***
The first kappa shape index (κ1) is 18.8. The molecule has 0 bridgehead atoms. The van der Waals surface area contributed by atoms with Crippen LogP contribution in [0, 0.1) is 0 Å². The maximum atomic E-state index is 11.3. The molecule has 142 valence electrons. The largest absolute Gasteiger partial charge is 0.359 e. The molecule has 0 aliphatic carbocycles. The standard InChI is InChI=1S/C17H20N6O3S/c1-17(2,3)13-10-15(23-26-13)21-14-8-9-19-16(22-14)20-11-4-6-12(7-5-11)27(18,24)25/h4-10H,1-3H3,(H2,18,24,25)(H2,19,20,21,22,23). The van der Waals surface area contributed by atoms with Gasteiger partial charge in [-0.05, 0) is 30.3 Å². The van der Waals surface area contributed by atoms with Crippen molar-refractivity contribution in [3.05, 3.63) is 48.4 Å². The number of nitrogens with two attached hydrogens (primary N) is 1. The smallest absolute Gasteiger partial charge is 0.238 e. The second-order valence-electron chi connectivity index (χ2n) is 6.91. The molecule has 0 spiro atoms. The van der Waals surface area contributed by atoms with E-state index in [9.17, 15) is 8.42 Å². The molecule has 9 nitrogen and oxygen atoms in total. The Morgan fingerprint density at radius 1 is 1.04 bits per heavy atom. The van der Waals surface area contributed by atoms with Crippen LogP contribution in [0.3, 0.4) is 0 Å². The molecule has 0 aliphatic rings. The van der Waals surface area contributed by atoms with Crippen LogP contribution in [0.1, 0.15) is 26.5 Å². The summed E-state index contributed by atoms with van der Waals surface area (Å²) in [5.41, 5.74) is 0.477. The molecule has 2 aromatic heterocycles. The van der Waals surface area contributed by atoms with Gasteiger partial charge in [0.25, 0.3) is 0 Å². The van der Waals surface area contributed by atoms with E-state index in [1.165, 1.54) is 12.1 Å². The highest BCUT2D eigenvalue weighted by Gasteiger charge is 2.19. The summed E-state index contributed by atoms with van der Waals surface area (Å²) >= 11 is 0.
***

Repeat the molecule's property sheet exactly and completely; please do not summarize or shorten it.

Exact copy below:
The first kappa shape index (κ1) is 18.8. The molecule has 0 bridgehead atoms. The van der Waals surface area contributed by atoms with Crippen LogP contribution in [0, 0.1) is 0 Å². The maximum atomic E-state index is 11.3. The molecule has 142 valence electrons. The largest absolute Gasteiger partial charge is 0.359 e. The molecule has 0 aliphatic carbocycles. The standard InChI is InChI=1S/C17H20N6O3S/c1-17(2,3)13-10-15(23-26-13)21-14-8-9-19-16(22-14)20-11-4-6-12(7-5-11)27(18,24)25/h4-10H,1-3H3,(H2,18,24,25)(H2,19,20,21,22,23). The van der Waals surface area contributed by atoms with Gasteiger partial charge in [-0.05, 0) is 30.3 Å². The van der Waals surface area contributed by atoms with Crippen molar-refractivity contribution in [3.05, 3.63) is 48.4 Å². The number of nitrogens with two attached hydrogens (primary N) is 1. The smallest absolute Gasteiger partial charge is 0.238 e. The second-order valence-electron chi connectivity index (χ2n) is 6.91. The molecule has 0 spiro atoms. The van der Waals surface area contributed by atoms with E-state index in [9.17, 15) is 8.42 Å². The molecule has 9 nitrogen and oxygen atoms in total. The Morgan fingerprint density at radius 1 is 1.04 bits per heavy atom. The van der Waals surface area contributed by atoms with Crippen LogP contribution in [0.3, 0.4) is 0 Å². The molecule has 0 aliphatic rings. The van der Waals surface area contributed by atoms with Crippen LogP contribution in [0.1, 0.15) is 26.5 Å². The summed E-state index contributed by atoms with van der Waals surface area (Å²) in [5.41, 5.74) is 0.477. The molecule has 2 aromatic heterocycles. The van der Waals surface area contributed by atoms with Gasteiger partial charge in [0.25, 0.3) is 0 Å². The van der Waals surface area contributed by atoms with E-state index in [1.165, 1.54) is 12.1 Å². The highest BCUT2D eigenvalue weighted by Gasteiger charge is 2.19. The summed E-state index contributed by atoms with van der Waals surface area (Å²) >= 11 is 0.